On the internet, even the most casual conversation can erupt into a flame war — in which, of course, huge satisfaction can be derived from getting the last word. But U.S. District Judge Katherine B. Forrest has offered up more than l’espirit  de l’escalier, settling a recent, nasty copyright infringement battle between some YouTube commentators by accepting a fair-use defense on a “reaction” video.

The dispute involved H3H3 Productions, run by Ethan and Hila Klein. They’re partners in marriage, and in YouTube, where they create reaction videos. Their piece on another YouTuber, Matt Hosseinzadaeh, aka Matt Hoss, provoked a sharp reaction. They not only critiqued and criticized Hoss and his, um, he-man antics in Bold Guy v. Parkour Girl, they also included clips of his video, offering vulgar comments about him and it. Hoss, in what became an increasingly hostile online kerfuffle with the Kleins, sued them for copyright infringement, asserting they could not use his YouTube postings.

What’s a jurist to do with such disputants? Before the case even made it to court, Hoss sought to get the Kleins to settle, asserting they could do so by filming a public video apology and by giving positive, promotional shouts-out to him on their YouTube page. The Kleins declined, leading to Hoss’ suit. He became one in a long line of YouTubers to cry infringement. Many of these cases fail to advance, of course, because the online crowd struggles to establish ownership of their videos, and to make clear assertion of infringement claims.

Hoss’ videos were copyrighted, registered before the Klein’s materials, including his, were uploaded to YouTube. In answer to his infringement howls, the Kleins claimed fair use.

Transformative use defense

That, of course,  is a key infringement defense, allowing judges to consider and advance or dismiss claims based on: the purpose and character of the use, the nature of the copyrighted work, the amount and substantiality of the portion taken, and the effect of the use upon a potential market. A critical consideration in fair use defenses can be when defendants, legally speaking, can demonstrate their work is transformative, as often is the case in commentary and criticism. Judge Forrest, examining the YouTube posts and finding them a new creation and not just a copy, ruled that: “Any review of the Klein video leaves no doubt that it constitutes critical commentary of the Hoss video…[thus]…defendants’ use of clips from the Hoss video constitutes fair use as a matter of law.”

OK, so was this a tempest in too tiny electrons, a case for mere bemusement. As legal scholar Eric Goldman has written on his blog, “honestly, who has time to watch videos like this? Maybe it’s a generational thing (i.e., “those damn millennials”), but spending 15 minutes to watch the deconstruction of 3 minutes of someone else’s obviously amateurish video was only mildly entertaining and certainly didn’t enrich my life in any other way.”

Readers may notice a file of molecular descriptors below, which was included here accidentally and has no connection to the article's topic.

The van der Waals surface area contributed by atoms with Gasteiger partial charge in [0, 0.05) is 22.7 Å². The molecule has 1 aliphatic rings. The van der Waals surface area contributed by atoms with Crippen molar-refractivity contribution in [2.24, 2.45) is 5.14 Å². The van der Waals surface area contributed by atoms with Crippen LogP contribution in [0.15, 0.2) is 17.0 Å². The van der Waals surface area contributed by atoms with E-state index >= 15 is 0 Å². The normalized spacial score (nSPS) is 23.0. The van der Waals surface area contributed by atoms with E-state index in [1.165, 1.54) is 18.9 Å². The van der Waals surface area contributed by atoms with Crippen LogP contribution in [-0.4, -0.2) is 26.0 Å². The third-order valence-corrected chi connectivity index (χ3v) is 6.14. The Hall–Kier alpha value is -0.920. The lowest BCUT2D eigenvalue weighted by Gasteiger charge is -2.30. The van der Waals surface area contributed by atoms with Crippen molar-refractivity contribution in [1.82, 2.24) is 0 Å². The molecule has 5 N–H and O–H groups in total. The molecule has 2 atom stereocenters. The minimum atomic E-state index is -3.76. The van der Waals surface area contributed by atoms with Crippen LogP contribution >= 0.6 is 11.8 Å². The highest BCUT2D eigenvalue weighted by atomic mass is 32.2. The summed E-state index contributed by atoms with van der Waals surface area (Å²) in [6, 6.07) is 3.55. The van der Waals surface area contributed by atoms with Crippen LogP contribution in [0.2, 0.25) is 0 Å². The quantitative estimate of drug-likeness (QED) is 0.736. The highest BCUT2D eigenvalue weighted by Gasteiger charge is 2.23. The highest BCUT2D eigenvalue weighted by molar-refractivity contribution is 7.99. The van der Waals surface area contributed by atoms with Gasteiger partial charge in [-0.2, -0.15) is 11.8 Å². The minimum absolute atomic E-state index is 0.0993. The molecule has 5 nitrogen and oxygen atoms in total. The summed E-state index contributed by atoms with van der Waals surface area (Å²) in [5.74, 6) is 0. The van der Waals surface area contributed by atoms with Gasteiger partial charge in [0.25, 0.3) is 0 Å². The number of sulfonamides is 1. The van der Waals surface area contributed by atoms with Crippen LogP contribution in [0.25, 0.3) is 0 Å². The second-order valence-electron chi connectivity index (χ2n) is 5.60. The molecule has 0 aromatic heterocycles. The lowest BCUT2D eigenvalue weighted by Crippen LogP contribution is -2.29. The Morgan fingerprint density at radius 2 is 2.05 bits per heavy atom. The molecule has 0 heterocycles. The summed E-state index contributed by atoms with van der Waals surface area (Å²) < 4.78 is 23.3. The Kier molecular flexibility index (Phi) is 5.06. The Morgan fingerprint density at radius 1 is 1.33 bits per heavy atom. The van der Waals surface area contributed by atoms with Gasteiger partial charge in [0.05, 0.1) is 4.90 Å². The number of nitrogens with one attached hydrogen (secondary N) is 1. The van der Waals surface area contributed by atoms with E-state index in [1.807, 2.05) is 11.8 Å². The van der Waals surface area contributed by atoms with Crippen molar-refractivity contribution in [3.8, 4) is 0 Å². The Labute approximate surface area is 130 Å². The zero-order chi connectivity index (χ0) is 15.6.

A popular YouTube form

Alas, professor, there are thousands of such “reaction videos” on YouTube. “Hoss” v. Klein, thus, may become page-turning, must-legal reading for many professional and casual YouTube posters. Do their videos make fair use of others’ work, rising to bona fide commentary or criticism or are they a kind of clip-and-rip? In a footnote, Judge Forrest cautions that her ruling does not offer a “blanket defense” for all reaction videos, writing: “Some reaction videos, like the Klein video, intersperse short segments of another’s work with criticism and commentary, while others are more akin to a group viewing session without commentary.”

Indeed, YouTubers have posted everything from reviews on the vocals of a cappella groups, to videos capturing gamers’ excitement at completing difficult competition levels in record time. This isn’t exactly online’s Wild Wild West, it’s maybe more akin to Millennial’s online version of that populist broadcast evergreen America’s Funniest Home Videos.

But with users uploading 400 hours of video per minute to YouTube, a service now with more than a billion users, and with reaction pieces persistent and popular, how many more cases like Hoss will make their way to courts, where judges will be forced to assess amateur creators’ level of commentary. Are clips they take presented wholesale, with no interruptions, at full volume, or are commentators talking over them in the audio track? Do they employ split screens, commentators one one, videos under discussion on the other? If they only grimace, giggle, cheer, or otherwise emote—but they don’t chatter beyond that—is this fair use?